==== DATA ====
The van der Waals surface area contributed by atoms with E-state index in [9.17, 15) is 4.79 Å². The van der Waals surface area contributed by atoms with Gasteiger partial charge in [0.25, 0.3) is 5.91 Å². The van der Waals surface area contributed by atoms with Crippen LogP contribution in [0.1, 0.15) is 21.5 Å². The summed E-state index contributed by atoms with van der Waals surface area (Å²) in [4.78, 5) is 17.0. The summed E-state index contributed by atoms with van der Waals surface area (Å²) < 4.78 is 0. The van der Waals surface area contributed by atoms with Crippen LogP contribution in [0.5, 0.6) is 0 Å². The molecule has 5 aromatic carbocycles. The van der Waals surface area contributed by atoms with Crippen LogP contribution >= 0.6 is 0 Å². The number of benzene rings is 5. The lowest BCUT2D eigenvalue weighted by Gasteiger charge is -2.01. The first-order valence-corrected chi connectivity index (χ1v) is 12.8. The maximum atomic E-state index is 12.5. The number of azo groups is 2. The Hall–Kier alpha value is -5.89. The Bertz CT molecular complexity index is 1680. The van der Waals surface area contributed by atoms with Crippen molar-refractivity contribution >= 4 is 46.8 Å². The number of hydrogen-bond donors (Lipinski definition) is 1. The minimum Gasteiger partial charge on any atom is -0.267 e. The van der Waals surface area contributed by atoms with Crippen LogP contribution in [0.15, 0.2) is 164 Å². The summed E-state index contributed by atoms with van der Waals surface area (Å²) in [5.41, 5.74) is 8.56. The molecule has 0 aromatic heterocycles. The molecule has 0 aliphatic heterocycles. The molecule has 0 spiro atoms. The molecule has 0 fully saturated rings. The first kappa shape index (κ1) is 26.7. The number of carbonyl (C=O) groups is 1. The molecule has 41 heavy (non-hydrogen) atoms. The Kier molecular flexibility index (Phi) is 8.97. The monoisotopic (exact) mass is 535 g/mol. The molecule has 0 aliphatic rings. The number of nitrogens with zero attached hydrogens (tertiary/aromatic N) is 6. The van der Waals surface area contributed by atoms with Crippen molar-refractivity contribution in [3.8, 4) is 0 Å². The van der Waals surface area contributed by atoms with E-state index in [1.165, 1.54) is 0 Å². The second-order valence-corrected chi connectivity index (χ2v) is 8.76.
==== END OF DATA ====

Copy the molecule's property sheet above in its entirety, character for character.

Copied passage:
The van der Waals surface area contributed by atoms with E-state index in [9.17, 15) is 4.79 Å². The van der Waals surface area contributed by atoms with Gasteiger partial charge in [0.25, 0.3) is 5.91 Å². The van der Waals surface area contributed by atoms with Crippen LogP contribution in [0.1, 0.15) is 21.5 Å². The summed E-state index contributed by atoms with van der Waals surface area (Å²) in [4.78, 5) is 17.0. The summed E-state index contributed by atoms with van der Waals surface area (Å²) < 4.78 is 0. The van der Waals surface area contributed by atoms with Crippen LogP contribution in [0.5, 0.6) is 0 Å². The molecule has 5 aromatic carbocycles. The van der Waals surface area contributed by atoms with Crippen LogP contribution >= 0.6 is 0 Å². The number of benzene rings is 5. The lowest BCUT2D eigenvalue weighted by Gasteiger charge is -2.01. The first-order valence-corrected chi connectivity index (χ1v) is 12.8. The maximum atomic E-state index is 12.5. The number of azo groups is 2. The Hall–Kier alpha value is -5.89. The Bertz CT molecular complexity index is 1680. The van der Waals surface area contributed by atoms with Crippen molar-refractivity contribution >= 4 is 46.8 Å². The number of hydrogen-bond donors (Lipinski definition) is 1. The minimum Gasteiger partial charge on any atom is -0.267 e. The van der Waals surface area contributed by atoms with Crippen LogP contribution in [0.15, 0.2) is 164 Å². The summed E-state index contributed by atoms with van der Waals surface area (Å²) in [5.41, 5.74) is 8.56. The molecule has 0 aromatic heterocycles. The molecule has 0 aliphatic heterocycles. The molecule has 0 spiro atoms. The molecule has 0 fully saturated rings. The first kappa shape index (κ1) is 26.7. The number of carbonyl (C=O) groups is 1. The molecule has 41 heavy (non-hydrogen) atoms. The Kier molecular flexibility index (Phi) is 8.97. The monoisotopic (exact) mass is 535 g/mol. The molecule has 0 aliphatic rings. The number of nitrogens with zero attached hydrogens (tertiary/aromatic N) is 6. The van der Waals surface area contributed by atoms with Crippen molar-refractivity contribution in [3.8, 4) is 0 Å². The van der Waals surface area contributed by atoms with E-state index in [1.165, 1.54) is 0 Å². The second-order valence-corrected chi connectivity index (χ2v) is 8.76.